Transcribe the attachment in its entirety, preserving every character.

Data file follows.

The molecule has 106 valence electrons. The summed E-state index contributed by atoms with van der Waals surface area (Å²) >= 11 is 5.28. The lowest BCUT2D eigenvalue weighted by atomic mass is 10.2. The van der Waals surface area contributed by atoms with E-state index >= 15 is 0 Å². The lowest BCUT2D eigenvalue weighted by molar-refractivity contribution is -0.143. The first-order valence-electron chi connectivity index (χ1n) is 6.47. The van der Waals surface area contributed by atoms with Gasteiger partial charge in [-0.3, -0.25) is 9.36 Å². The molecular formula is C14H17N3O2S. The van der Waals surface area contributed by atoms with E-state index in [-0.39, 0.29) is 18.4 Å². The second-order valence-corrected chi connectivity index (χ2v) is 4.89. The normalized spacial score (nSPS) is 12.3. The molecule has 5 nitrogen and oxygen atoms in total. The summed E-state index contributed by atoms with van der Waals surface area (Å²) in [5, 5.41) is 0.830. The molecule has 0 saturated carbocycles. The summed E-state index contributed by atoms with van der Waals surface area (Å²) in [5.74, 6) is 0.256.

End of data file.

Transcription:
The molecule has 106 valence electrons. The summed E-state index contributed by atoms with van der Waals surface area (Å²) >= 11 is 5.28. The lowest BCUT2D eigenvalue weighted by atomic mass is 10.2. The van der Waals surface area contributed by atoms with E-state index >= 15 is 0 Å². The lowest BCUT2D eigenvalue weighted by molar-refractivity contribution is -0.143. The first-order valence-electron chi connectivity index (χ1n) is 6.47. The van der Waals surface area contributed by atoms with Gasteiger partial charge in [-0.3, -0.25) is 9.36 Å². The molecular formula is C14H17N3O2S. The van der Waals surface area contributed by atoms with E-state index in [-0.39, 0.29) is 18.4 Å². The second-order valence-corrected chi connectivity index (χ2v) is 4.89. The normalized spacial score (nSPS) is 12.3. The molecule has 5 nitrogen and oxygen atoms in total. The summed E-state index contributed by atoms with van der Waals surface area (Å²) in [5, 5.41) is 0.830. The molecule has 0 saturated carbocycles. The summed E-state index contributed by atoms with van der Waals surface area (Å²) in [5.74, 6) is 0.256.